Author + information
- Received March 31, 2000
- Revision received August 2, 2000
- Accepted December 14, 2000
- Published online March 15, 2001.
- Jack V Tu, MD, PhD, FRCPC∗,e,* (, )
- Peter C Austin, PhD∗,e,
- Randy Walld, BSc†,
- Leslie Roos, PhD†,
- Jean Agras, PhD‡ and
- Kathryn M McDonald, MM§
- ↵*Reprint requests and correspondence: Dr. Jack V. Tu, Institute for Clinical Evaluative Sciences, G-106, 2075 Bayview Avenue, Toronto, Ontario, M4N 3M5, Canada
To develop and validate simple statistical models that can be used with hospital discharge administrative databases to predict 30-day and one-year mortality after an acute myocardial infarction (AMI).
There is increasing interest in developing AMI “report cards” using population-based hospital discharge databases. However, there is a lack of simple statistical models that can be used to adjust for regional and interinstitutional differences in patient case-mix.
We used linked administrative databases on 52,616 patients having an AMI in Ontario, Canada, between 1994 and 1997 to develop logistic regression statistical models to predict 30-day and one-year mortality after an AMI. These models were subsequently validated in two external cohorts of AMI patients derived from administrative datasets from Manitoba, Canada, and California, U.S.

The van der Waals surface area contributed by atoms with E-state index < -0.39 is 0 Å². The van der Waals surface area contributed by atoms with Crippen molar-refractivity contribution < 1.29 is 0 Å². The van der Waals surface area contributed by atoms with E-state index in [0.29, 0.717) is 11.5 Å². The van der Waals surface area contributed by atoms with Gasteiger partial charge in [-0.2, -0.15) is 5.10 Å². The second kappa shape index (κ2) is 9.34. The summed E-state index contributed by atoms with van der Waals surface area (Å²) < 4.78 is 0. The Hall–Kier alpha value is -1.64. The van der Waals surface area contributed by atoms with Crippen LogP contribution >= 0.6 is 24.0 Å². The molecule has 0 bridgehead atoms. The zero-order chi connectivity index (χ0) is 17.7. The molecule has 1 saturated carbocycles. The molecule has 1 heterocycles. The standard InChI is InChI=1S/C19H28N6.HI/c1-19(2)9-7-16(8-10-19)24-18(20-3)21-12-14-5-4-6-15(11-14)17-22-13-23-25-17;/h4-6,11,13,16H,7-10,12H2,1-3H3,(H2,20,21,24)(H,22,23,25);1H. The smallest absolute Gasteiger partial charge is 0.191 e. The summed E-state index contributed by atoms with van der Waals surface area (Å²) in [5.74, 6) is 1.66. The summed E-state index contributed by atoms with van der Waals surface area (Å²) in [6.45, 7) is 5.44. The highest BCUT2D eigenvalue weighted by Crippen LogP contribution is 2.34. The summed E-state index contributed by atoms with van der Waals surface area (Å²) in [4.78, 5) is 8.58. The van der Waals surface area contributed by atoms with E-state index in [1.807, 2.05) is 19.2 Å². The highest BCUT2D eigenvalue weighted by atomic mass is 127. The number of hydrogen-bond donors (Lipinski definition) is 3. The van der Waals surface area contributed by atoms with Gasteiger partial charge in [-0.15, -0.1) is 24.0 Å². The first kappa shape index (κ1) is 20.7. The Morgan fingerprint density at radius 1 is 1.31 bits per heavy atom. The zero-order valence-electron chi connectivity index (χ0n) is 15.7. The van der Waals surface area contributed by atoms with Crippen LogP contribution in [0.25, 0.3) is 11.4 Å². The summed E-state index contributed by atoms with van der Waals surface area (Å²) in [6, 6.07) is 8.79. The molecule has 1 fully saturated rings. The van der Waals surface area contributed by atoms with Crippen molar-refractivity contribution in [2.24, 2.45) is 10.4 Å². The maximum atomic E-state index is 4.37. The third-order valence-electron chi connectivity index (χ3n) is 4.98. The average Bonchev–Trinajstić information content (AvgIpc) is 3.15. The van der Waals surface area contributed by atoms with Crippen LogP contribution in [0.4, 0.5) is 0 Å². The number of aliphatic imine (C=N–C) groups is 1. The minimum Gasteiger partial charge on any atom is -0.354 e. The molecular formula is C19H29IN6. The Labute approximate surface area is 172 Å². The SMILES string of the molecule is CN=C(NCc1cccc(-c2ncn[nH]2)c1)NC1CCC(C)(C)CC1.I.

The 11-variable Ontario AMI mortality prediction rules accurately predicted mortality with an area under the receiver operating characteristic (ROC) curve of 0.78 for 30-day mortality and 0.79 for one-year mortality in the Ontario dataset from which they were derived. In an independent validation dataset of 4,836 AMI patients from Manitoba, the ROC areas were 0.77 and 0.78, respectively. In a second validation dataset of 112,234 AMI patients from California, the ROC areas were 0.77 and 0.78 respectively.
The Ontario AMI mortality prediction rules predict quite accurately 30-day and one-year mortality after an AMI in linked hospital discharge databases of AMI patients from Ontario, Manitoba and California. These models may also be useful to outcomes and quality measurement researchers in other jurisdictions.
Because management of coronary disease affects millions of patients worldwide, the assessment of the outcomes of acute myocardial infarction (AMI) using population-based hospital discharge data bases is an important activity. AMI “report cards” listing hospital-specific rates have been publicly released in several U.S. states and some countries in Europe (1–4). However, to properly conduct these studies, an appropriate statistical model must be developed to adjust
for patient case-mix differences between institutions. A few statistical models that have already been implemented using administrative databases to predict AMI mortality are not widely used because they require many variables and complex models and often have not been validated in other jurisdictions (3,5,6).